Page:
Thursday, October 22, 2009
It is Thursday Night in Vladivostok, and the temperature is currently around 45 degrees Fahrenheit. This has by far been a much better month than September, especially since that I now have a good group of friends and I can move around the city as I please. Classes at the University are going well, even though I need to do something about being in so many English classes. I'm meeting lots and lots of people now, and starting to use more Russian and less English(even though I definitely need to polish it a lot before I can brag). I am not experiencing any homesickness whatsoever, and in fact the only thing I miss is the love of my life Tiffany Svoboda, but that topic would take another few hours to elaborate on(I love you :) ). Anyways, I am starting on a Russian book that I got at the bookstore and even though I am only on the first page(I got it a few days ago and have had no time to really dig into it), I plan on gradually working my way through the whole book with the help of one of my English teachers. The book, that I currently can't think the name of, is a classical book so obviously there are lots of vocabulary problems, but I believe after I learn more it will get easier and easier. Next weekend, the exchange students are planning on going to Khabarovsk for Halloween, but depending on a lot of things it might happen or it might not. I am currently really enjoying Vladivostok so I have no problem with going or staying. I must go, but I will leave a more informative post soon. 1~
Saturday, October 3, 2009
After about a month in Russia, things are finally starting to become normal. In the first month, way too much seemed to be going on. My Rotary Guarantee Forms had the wrong address, wrong names, phone number, and everything for my host family. The person who was supposed to be my Counselor turned out to be a random Russian woman who had no idea who I was, I was having problems with my host brother, and I was stuck in an apartment with just him, and the kitchen had no food or water so some days I had to buy all my own food and drink which started to be too pricy. I was given the wrong directions from my university trying to get home and got taken to a bus station in a place I had never been, had to get off the bus, ran out of credits on my cell phone, and then was unable to receive calls on my cell phone because my SIM card was acting up. I was almost chased by dogs, found out I had much less money than I expected, and then had someone buy a ticket for me to Irkutsk that costs about $400 even though I told her I didn't think I could afford it. So, to put it simply, I had a very rough month. With all of that plus troubles back home, I really am suprised I was able to stay somewhat positive through all of it. Things are finally working themselves out and I am still with my host family and my host brother and I get along pretty well now.
Even though I end up using lots of English each day because of the fact that I am surrounded by students and people eager to practice with a native speaker, I have been picking the language up much sooner than I expected. The Russian language seemed very complex when I first began studying, but soon I realized that is just another language. It is a language that expresses itself differently and because of that it forces you to have to think differently as well, which is something I was really excited about because I've always wanted to learn a language that would force me to think differently when I express myself, if that makes any sense. What I mean is, Romance languages like Portuguese, French, Spanish, etc., are very easy to learn for an English speaker because all you have to learn is conjugations, a few pronouns, and from there just plug in nouns and you are almost done. But with Russian, you have to learn about all of that but also declensions, aspect, and even after that it is another thing to speak it and sound naturally because Russian speakers tend to use their words in a variety of different orders instead of the simple Subject-Verb-Object. I won't get too nerdy on the language, but I am really enjoying this more than anything else.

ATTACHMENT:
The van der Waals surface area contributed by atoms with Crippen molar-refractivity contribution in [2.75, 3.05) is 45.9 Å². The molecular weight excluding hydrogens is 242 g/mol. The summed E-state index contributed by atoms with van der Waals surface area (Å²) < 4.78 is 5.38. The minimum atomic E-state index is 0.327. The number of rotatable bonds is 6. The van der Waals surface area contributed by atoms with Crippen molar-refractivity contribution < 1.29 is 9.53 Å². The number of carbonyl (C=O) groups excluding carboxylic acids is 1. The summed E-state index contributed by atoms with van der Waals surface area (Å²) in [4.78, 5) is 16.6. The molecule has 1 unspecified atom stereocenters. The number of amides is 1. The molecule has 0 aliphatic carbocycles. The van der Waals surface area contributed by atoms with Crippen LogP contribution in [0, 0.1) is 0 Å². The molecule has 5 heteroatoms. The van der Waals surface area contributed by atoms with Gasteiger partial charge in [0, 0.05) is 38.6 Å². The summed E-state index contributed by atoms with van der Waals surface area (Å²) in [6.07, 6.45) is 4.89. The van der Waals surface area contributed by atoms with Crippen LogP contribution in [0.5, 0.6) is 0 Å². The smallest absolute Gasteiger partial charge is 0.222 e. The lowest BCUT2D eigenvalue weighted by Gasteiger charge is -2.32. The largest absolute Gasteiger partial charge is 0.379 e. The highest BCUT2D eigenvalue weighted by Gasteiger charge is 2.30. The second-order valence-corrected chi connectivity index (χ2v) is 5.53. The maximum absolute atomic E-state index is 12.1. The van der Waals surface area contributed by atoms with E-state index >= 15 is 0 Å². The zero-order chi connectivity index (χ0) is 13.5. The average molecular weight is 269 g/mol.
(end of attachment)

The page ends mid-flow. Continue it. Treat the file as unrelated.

When it comes to Russian culture and just living in a Russian city, the one world I can use to describe it all is "wow." My city is more diverse then probably most Russian cities, but the diversity is still small. The city is obviously mainly white, with a small Oriental population and, I am not joking at all when I say this, 3 black people. I make the fourth. So, you can imagine that every single day I come out, I get crazy looks from people and get asked for my photo every single day. After about a week or so I adjusted and now I just have fun with it. The people here do not smile at all when they walk the streets, and at first I felt very uncomfortable and didn't know whether I would be safe here, but I realized that it's just the way people carry themselves here. The people are very friendly, and actually treat me very nicely. When people see me they usually get really excited and act very funny. I also must add that the Russian girls have bad Jungle Fever...
So, that is a quick summary of my first month here. I leave for Irkutsk Monday night and I will be putting on photos on my Facebook soon. So keep reading and stay posted. If you haven't added me on Facebook yet, just search for Torrey Payne from Charlottesville, VA and you should find me!